The gold loan NBFCs present an interesting study in contrast vis-à-vis most of the other NBFCs. The highlight of their business model is their focus on gold loans which are short term loans that are given out for periods ranging from three months to one year. In this scenario, gold loan NBFCs have little to worry about regarding asset liability management or the risk of asset liability mismatches. When your assets are overwhelmingly short term, it does not matter whether your liabilities are short term or long term.
Of course, the question may be asked, what about gold loan NBFCs like Manappuram Finance that have since diversified into new businesses like microfinance, vehicle and home loans where your money is blocked for longer periods? The answer, quite simply, is that we have no worries on that score either. Out of our total loans portfolio of Rs.17,000 crore, gold loans account for 75 percent, while another 15 percent is contributed by microfinance. In microfinance, the typical loan is sanctioned for two years but gets repaid within 18 months. Thus, 90 percent of our total portfolio is accounted for by relatively short term loans, which is more than adequate to take care of all our short term borrowings from banks and the money market. Of course, our home and vehicle loans have a tenure ranging from 3 to 15 years, but thanks to our equity investors and the profits we have retained over the years, we also have Rs.4,000 crore of our own funds in the business. We are very well capitalised.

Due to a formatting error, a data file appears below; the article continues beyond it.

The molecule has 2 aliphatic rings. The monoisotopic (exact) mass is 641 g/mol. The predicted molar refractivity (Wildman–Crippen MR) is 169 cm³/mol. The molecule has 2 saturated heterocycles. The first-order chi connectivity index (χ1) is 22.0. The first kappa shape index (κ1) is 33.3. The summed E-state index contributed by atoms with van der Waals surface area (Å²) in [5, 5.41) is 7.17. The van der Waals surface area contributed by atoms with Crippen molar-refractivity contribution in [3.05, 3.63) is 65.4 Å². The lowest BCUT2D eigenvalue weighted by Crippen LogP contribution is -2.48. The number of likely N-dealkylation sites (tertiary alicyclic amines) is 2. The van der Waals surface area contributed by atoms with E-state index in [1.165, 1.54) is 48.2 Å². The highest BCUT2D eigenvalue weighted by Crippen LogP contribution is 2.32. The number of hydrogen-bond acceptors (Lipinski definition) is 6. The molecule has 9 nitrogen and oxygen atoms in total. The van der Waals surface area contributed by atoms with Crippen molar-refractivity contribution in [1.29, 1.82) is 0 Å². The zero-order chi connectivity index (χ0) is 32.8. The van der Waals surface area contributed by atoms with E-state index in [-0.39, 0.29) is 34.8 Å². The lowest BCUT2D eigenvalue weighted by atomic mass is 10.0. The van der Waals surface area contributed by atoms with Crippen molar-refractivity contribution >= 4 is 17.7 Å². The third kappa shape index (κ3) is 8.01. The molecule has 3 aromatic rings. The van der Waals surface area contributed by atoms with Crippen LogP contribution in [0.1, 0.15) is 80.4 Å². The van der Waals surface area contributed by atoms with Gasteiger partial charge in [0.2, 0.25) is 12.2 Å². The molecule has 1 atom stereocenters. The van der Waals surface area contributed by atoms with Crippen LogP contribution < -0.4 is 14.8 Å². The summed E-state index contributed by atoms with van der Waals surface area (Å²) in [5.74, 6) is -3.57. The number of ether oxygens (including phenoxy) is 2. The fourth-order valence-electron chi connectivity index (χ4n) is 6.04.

The IL&FS fiasco has demonstrated once again the pitfalls of chasing profits by diluting your standards in asset liability management. It also demonstrates, once again, the inherent strength of the gold loans business model that sometimes markets lose sight of. On our part, we are confident that this crisis is temporary and will soon blow over. In the meantime, it continues to be business as usual for us.
Dr. V.P.Nantha Kumar